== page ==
CHICO, Calif. –With an increasing number of deaths and more people around the country testing positive for the coronavirus, will our Northern California region see an explosion in cases, similar to what is happening in New York?
Action News Now Morning Anchor Julia Yarbough put that question to Stanford researcher, Dr. Michael Lin. He is a neurobiologist studying the coronavirus.
Yarbough asked him about patterns impacting the rate of spread of the coronavirus.
“Is there somewhat of a tipping point or a threshold, that all of a sudden a community needs to be aware that they are going to explode in cases?”
“The big problem with this virus has been the long incubation period. You can have the virus for five to seven days and be transmitting for some of the time and not realize it,” explains Dr. Lin.
“So what has happened in places like Italy and New York is that transmission happened before people realized it and the mild cases are just like a cold or flu and so people might believe they have something else and not corona.”
He goes on to explain, “The real warning sign is when you have one patient in your community who has been diagnosed and that means it's already going around. If you have deaths in your community that's a bad sign; that means enough of the virus has been going around that some people have started to die. The death rate is about 1%; that means if someone has died, the virus has been in your community and has probably already infected hundreds of people for a few weeks and that's a major concern. Once you see deaths, you're going to see a few more.”
Dr. Lin says this coronavirus pandemic should teach the public and government leaders the importance of being educated and aware before a crisis hits.
STANFORD RESEARCHER CHARACTERIZES THE CORONAVIRUS AS A 'PARASITE'
What are researchers learning about the coronavirus? How does it live, how does it spread and what role are humans playing in helping it thrive?
Action News Now Morning Anchor Julia Yarbough put that question to Stanford professor Dr. Michael Lin; a neurobiologist and one of the leading researchers working on the coronavirus.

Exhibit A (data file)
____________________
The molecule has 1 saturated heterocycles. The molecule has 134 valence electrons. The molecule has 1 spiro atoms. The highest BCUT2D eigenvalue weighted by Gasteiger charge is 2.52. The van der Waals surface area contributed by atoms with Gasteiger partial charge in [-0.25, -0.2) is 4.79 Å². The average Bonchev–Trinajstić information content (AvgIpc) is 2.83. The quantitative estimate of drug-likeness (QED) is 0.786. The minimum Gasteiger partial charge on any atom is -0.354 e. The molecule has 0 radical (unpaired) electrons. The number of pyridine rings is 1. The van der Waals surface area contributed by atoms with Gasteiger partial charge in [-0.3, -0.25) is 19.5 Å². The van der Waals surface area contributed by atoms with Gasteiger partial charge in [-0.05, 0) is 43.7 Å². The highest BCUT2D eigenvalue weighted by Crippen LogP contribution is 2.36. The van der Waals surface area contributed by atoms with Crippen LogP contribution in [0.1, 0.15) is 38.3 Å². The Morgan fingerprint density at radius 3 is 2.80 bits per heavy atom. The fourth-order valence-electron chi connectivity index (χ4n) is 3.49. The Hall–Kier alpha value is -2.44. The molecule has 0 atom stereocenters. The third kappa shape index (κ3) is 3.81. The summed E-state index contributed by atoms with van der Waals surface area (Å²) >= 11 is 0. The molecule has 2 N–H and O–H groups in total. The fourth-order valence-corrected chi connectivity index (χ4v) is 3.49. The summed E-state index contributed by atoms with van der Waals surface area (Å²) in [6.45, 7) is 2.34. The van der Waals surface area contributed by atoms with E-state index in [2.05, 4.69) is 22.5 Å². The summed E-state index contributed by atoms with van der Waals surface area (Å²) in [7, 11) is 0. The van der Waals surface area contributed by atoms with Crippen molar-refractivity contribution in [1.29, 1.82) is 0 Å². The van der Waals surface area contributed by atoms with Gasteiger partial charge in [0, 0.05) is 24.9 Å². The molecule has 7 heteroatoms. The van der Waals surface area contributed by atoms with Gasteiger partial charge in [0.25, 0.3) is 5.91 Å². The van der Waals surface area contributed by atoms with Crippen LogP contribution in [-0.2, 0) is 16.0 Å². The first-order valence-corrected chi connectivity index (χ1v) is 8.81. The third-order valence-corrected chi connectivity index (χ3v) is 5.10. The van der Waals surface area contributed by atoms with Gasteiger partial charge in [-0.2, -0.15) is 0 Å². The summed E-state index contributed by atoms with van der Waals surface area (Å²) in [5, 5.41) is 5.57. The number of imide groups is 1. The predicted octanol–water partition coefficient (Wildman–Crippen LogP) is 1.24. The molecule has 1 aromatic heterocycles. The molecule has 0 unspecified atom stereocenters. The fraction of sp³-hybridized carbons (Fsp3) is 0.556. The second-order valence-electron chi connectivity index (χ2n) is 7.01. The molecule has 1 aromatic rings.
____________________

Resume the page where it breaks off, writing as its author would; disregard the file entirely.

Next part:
Yarbough asked Dr. Lin, “Is this virus alive, is it not, how do we get rid of it and if it's not alive, how do we kill it? And if it's not alive how does it ‘live’ on a surface?”
“Viruses kind of live in this grey zone between living and dead. They're alive in a sense that they can reproduce but depend on a host,” explains Dr. Lin.
“It’s best to think of them as a parasite. They are parasitic things that will reproduce inside a person."
“Because the virus can reproduce in people it will grow to large numbers and each infected person can infect many more people, who are known as super-spreaders that have infected 70 people, huge numbers from a single person.”
On average the virus tends to infect two or three other people before the patient is healed so that number is big, because if each infects two to three others, we get into this rapid number of cases over time. It is very important to practice social distancing so we can break this chain of transmission, so projections show 50 percent of the population can be infected by June, that's how rapidly the virus spreads.”
Dr. Lin says the positive aspects of the coronavirus include the fact this virus is not one that mutates quickly. He says that gives researchers more time to figure it out. He adds, the virus does not live for long if it doesn’t have a host; describing it as a ‘weak’ virus.